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Another option would eminate the wiring altogether! Goconex (now Nevven) makes a wireless system that would give you all you space back. Two small controllers, actually small receiver/relay units, are wired into the circuits in the ganged box, the romex to the handy box pulled and discarded. The handy box can stay or not, as you wish, but if pulled a plain plate can cover the hole. Finally, two transmitter switches can be mounted in the same place as were the old switches. These appear to be standard Decora rocker switches, same mounting format, but have ZERO rear protrusion, can mount on a box or completely surface mounted. The entire switch unit fits behind a standard switchplate and is still flush with the wall. You can mount the switches anywhere within 100' (maybe you really never wanted them there?) Or add another switch? One switch can discriminately operate an infinite number of relays or one relay can be controlled by up to five switches.Batteries in the remote switches are said to last 10-15 yrs.

  • I have this type of switch (although a different brand), and batteries only last around a year of bathroom type of use. They also use more expensive 12V batteries. – George Y. May 28 at 19:15
  • MK make a wireless battery-less switch which is piezo-powered. But it needs specialist receiver equipment and is quite expensive. This answer may be describing something similar for the US market. – Andrew Leach May 28 at 19:30
  • Great suggestion. Electricians don't usually think of, let alone consider, wireless solutions. (Errr, does "eminate" mean "eliminate"?) – wallyk May 29 at 16:46
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I'm not sure why almost everyone is wanting to make your solution be expensive. Do a Google search for 2 gang electrical extension ring. Very simple to install. Keeps everything contained in your original wall box, but provides you the ability to extend the box into the bookcase.

Side note bookcase must be secured to the structure to be legal. Even though you didn't have to use the UF cable it can still be used in this application. You just turn OFF POWER, pull switches out, label wires with masking tape,( S1U, S1L,S2U, S-- switch, 1 or 2- left or right switch your choice, U,L- upper or lower power connection screws on the switches. Remove wires from the switches. Then remove the box that you used in the bookcase, get all wiring to come back into the original wall box. Use push plugs to close any holes in the wall box that are not being utilized for the incoming original wiring. Push all wiring back into original wall box to ensure safety of existing wire from damage, make sure hole in bookcase is aligned with original wall box, Install extension ring into hole in bookcase, push bookcase into place, attach extension ring to original wall box and then resecure bookcase to the structure, pull all wire back out through the extension ring, re-install wiring to the switches, add electrical tape around exterior of each switch, covering the power connection screws,. (Safety). Attach switches to extension ring, and reinstall wall plate. Ensure both switches are in the off position, turn power back on from source. Turn each switch on individually.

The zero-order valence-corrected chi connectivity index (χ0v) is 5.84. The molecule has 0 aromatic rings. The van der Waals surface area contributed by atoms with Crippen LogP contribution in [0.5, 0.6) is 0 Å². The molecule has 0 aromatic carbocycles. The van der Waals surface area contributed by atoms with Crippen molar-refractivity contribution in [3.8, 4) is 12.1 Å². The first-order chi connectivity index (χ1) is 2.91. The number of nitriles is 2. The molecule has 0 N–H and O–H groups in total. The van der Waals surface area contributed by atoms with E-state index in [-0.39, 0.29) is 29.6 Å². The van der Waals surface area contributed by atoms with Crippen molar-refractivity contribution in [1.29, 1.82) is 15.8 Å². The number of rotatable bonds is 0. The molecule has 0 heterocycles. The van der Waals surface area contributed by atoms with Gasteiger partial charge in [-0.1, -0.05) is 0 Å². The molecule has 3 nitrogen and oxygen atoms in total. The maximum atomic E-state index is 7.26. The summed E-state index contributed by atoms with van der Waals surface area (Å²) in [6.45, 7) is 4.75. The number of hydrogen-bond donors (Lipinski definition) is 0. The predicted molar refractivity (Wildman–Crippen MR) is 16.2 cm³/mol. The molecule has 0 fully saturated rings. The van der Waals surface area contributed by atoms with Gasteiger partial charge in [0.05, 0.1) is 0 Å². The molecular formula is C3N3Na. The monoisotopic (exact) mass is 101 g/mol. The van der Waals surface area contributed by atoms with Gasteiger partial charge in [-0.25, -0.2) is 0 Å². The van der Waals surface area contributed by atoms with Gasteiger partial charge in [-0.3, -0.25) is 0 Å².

Everything should work as intended, but by turning each one on individually, if there is an issue, it will be easier to deduce if a problem exists. The most important thing to remember is to never work on a live circuit unless it is absolutely necessary. Any good electrical tradesman will express the same sentiments. We know how to work on live circuitry but try our best not to if possible. No reason to be another accident statistic when it's preventable. Leviton 42777-2WB is one example of an extension ring that could be used in this application

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    Hello, and welcome to Home Improvement. This is interesting, but is hard to read as a long Wall 'O' Text. You might want to edit it to make it clearer; please take our tour so you'll know how better to contribute here. – Daniel Griscom May 29 at 14:19
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Any exposed wire need to be covered or inclosed, wood box and slid it over the wires. I am more concerned with grounding in the metal box without a ground screw in the box you run the risk of electrocution.

  • The box in back, at least, is likely grounded through the metal ground clip visible on the right side of the box. – ThreePhaseEel May 28 at 22:39
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Use wire mold and come out of the top, go to the right, around the corner and back down. Drill a hole in the center of the faceplate (maybe get a metal faceplate if you need it) and use a 90° wiremold connector or use a 4" surface mount box (the kind that is made to use with wire mold) and come in to the top. Or do the same thing but with MC cable. You may need 12/3 or 12/4 depending on how many conductors you need. If it's just 1 switch you can use 12/2 and use the white as your switch leg but new code says you're not supposed to do that. You could always box in that corner but technically the "junction box" needs to be accessible. But if you're not getting an inspection then it's up to you. Ground those metal boxes!

  • It looks like the box in back is grounded via the grounding clip visible on the right side of the box... – ThreePhaseEel May 28 at 22:18